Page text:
Karsyn Terry is 14 years old, and is about to enter high school. Her father is a software architect -- and her pool coach. Patrick Terry may be his daughter's coach, but she got to the game before he did.
“One day, she comes home with a trophy, and then I think it was some weeks later, she came home with another trophy, and I'm like, ‘hey, wait a minute, what's going on?’” said Patrick.
Karsyn was 8. The trophies were from a park district after school program, and it sounds like the competition at that stage may not have been so tough.
“Some people would just use their hands to roll the ball around, but I actually used the stick, and I played a lot more than everybody else,” she said.
Patrick got a pool table for the basement and he started to learn too. At first, he just saw it as a way to spend time with his daughter, but pretty quickly it became more than that.
“With my personality, and I think with her personality as well, pool just happens to be one of those games that once you start getting it, it's very, very difficult to stop wanting to get better,” he said.
Patrick has become a pretty serious player himself, and stays a few steps ahead of Karsyn so he can train her.
Now, instead of just playing, they run drills -- and more drills. Karsyn admits that it did take some of the fun out of it.
“I wasn't used to having to practice all the time, and just get on the table and really be serious about it,” she said. “Instead, I would usually just be shooting around. I wasn't taking my time, I wasn't focused. But, as he became my coach and started to get better and better than me, it really became a serious thing to do.”
“We bump heads. We bump heads about the practicing,” said Patrick.
“Sometimes I don't want to practice because maybe I just want to relax or something, but I know that it's necessary for me to do what I want to do, which is just to get better and win the tournament,” said Karsyn.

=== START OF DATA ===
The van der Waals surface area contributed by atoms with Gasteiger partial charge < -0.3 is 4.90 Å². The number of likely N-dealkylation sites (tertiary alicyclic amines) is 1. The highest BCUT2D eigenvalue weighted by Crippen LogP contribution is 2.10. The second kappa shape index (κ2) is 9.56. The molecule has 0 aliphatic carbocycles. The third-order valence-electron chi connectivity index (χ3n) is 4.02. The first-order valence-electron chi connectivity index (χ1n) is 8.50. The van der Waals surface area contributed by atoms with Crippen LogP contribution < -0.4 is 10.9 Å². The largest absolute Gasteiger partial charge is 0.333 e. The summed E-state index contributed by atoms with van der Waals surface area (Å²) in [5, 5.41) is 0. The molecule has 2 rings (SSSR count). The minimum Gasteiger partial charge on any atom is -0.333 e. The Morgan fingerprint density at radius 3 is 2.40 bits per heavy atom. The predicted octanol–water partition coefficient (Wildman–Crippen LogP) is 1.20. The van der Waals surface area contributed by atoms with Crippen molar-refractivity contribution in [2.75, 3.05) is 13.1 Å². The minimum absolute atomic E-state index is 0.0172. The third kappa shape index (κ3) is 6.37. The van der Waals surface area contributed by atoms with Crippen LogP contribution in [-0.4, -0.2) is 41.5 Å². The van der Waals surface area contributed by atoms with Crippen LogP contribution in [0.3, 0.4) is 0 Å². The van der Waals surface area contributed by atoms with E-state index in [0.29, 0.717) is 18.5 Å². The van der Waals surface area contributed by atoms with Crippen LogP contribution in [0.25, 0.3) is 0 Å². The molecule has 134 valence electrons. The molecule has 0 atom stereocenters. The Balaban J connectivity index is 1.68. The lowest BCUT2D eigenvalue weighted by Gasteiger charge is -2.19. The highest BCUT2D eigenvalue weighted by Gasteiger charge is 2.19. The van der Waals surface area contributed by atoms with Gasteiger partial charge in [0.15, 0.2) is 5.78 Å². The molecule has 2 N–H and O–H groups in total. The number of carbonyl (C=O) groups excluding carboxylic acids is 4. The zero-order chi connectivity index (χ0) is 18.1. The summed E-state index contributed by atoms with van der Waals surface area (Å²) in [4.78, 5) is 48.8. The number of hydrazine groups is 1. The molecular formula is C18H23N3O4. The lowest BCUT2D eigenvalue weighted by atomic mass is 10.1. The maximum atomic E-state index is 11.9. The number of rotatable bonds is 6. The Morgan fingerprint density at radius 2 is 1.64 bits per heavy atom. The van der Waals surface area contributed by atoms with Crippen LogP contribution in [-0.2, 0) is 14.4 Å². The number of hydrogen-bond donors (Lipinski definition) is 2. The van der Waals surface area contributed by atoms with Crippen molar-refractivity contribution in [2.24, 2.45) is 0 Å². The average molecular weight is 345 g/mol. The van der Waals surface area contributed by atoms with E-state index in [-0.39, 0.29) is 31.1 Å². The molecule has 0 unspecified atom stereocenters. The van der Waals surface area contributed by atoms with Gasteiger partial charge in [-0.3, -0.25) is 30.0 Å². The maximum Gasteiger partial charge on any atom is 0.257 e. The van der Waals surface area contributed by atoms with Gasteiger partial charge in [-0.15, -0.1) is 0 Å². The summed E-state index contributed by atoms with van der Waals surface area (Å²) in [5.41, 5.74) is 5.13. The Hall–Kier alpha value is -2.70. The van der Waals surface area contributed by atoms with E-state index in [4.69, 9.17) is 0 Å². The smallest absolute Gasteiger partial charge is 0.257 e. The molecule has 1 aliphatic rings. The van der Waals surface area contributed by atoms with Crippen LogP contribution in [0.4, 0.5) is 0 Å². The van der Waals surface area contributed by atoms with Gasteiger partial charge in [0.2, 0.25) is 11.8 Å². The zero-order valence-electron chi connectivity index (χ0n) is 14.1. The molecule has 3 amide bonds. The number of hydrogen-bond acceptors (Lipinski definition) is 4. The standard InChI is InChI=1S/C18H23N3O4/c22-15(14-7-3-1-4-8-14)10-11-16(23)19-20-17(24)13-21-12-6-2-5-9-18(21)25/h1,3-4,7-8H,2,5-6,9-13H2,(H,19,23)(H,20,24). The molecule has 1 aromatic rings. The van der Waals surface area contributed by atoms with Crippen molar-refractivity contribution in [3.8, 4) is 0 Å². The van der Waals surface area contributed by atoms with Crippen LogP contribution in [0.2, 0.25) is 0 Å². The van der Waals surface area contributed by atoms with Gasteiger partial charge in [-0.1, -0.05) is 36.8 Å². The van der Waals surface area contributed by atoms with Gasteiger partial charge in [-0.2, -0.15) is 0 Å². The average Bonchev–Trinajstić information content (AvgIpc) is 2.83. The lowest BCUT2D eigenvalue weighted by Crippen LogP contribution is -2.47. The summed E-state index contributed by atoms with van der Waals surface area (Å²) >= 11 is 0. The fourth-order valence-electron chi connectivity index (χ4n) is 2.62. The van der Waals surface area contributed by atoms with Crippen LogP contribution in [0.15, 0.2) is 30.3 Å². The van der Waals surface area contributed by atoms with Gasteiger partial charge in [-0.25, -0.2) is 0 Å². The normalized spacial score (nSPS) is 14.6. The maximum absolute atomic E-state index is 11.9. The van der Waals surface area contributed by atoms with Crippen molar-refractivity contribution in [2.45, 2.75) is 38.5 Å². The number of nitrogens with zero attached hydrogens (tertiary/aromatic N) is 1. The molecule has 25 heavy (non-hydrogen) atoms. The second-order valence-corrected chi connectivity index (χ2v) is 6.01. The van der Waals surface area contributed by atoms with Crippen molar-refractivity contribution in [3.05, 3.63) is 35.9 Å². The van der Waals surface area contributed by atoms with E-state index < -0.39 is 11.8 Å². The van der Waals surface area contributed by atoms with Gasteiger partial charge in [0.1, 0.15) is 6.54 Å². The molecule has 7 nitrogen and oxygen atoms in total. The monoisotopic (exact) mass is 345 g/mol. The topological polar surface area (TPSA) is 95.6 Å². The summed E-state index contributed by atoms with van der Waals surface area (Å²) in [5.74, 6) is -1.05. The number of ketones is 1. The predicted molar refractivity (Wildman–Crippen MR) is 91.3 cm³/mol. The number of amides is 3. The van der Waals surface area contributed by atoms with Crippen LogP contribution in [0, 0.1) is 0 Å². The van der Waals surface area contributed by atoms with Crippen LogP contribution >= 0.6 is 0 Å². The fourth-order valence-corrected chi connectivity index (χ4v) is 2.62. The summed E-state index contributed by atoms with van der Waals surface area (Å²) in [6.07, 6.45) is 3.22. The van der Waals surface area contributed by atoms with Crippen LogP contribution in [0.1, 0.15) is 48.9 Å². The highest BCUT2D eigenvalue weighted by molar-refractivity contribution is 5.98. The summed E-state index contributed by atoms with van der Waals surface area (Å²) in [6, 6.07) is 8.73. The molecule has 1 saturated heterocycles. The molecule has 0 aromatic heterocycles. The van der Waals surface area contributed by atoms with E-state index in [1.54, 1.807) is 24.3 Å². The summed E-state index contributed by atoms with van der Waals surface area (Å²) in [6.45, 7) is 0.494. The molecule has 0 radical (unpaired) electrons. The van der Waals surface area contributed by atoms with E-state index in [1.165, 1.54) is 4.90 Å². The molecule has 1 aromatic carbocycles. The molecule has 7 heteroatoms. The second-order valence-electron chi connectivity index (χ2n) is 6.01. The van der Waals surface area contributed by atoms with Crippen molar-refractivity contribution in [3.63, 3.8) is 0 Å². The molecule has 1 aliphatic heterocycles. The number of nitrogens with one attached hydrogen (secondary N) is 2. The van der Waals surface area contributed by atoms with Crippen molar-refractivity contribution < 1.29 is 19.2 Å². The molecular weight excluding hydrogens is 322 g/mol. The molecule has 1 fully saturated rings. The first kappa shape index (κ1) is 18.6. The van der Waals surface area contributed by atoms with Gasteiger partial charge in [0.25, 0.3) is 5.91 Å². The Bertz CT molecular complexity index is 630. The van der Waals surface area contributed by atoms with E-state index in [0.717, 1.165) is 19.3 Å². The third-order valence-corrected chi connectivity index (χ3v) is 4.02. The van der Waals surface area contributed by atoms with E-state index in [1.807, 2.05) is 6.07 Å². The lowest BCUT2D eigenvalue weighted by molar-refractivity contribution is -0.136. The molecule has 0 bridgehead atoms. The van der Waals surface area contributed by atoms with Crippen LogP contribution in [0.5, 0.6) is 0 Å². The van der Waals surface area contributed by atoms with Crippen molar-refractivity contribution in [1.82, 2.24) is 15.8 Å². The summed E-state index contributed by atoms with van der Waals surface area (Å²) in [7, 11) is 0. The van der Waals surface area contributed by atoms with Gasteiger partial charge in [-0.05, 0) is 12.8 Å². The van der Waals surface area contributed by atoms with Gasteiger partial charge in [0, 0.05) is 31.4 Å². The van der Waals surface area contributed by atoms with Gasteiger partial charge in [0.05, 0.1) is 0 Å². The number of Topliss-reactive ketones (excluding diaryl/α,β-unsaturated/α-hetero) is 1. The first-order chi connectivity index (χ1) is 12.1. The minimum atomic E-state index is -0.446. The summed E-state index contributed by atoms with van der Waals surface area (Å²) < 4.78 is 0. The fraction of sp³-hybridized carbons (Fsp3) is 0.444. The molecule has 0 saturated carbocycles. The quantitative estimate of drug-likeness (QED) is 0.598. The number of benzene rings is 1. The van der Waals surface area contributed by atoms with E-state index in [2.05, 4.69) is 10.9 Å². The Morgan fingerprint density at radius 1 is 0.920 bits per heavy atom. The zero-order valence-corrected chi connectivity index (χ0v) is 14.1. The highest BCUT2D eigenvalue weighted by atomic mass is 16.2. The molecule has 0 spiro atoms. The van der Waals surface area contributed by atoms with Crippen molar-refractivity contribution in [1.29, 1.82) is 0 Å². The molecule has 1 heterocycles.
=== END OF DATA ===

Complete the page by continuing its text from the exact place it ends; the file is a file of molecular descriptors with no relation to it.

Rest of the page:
Last year, at age 13, Karsyn entered a national 14-and-under tournament and took second place. That brought a lot of offers from pros who wanted to coach her. But that costs money, and Karsyn said she'd rather train with her dad.
“It's easier to talk to him and connect with him than somebody else that I don't know,” she said.
“We finally just decided to keep it in-house, keep it father and daughter,” said Patrick. “I do know that if she keeps up with the pace that she's at right now, she is going to surpass me. I know this. And so, I always have in the back in my mind, is she ever going to go look for another coach when she's done with me or is she ever going to be done with me? I hope not.”
Karsyn says that much of what she's learning about pool applies outside of the game.
“A lot of the advice that my dad gives me also seems to relate in just real life situations, like he'll give me advice during my tournaments, like I have to keep my emotions under control and that comes in with life all the time,” she said.
“When you're working in the future on your job, someone's going to do something that you dislike. How are you going to deal with it?” said Patrick. “And pool has been the vehicle for us to come up with solutions on how to deal with adversity or difficult situations.”
John Lavin owns the Red Shoes pool hall where Karsyn and her father play. He says that, for her age, Karsyn's game is outstanding.
“Any of the pro players that come into my place that have just seen her from afar say her fundamentals are absolutely perfect,” said Lavin. “And that's obviously where all the rest of your game comes from is having good fundamentals.”
Historically, pool has always had its seedy side: gambling, alcohol, organized crime. Patrick says he doesn't worry about that a bit.
“If anything, I tell Karsyn to be a role model. You're at a level right now where you can officially call yourself a role model,” he said.
Karsyn Terry is not the only 14-year-old girl competing in national tournaments, but she is the only African American girl - or boy - to make the finals in the 24-year history of the tournament. She and her dad say that's not the reason she got into this, but it is an extra source of motivation and pride.
“It feels really good because, after all that time of practice, you get to see the result and you get to see what that hard work did,” said Karsyn. “You get to see exactly like, this is what I've been doing all this year. This is what happens when you practice and work hard like this.”
Despite her pool prowess, Karsyn is not thinking about a full-time career as a pool player when she grows up. She plans to be a surgeon. And even her billiard-loving father approves.
Karsyn Terry will compete in Las Vegas this weekend at the Billiard Education Foundation’s 25th Annual Junior National 9-Ball Championships.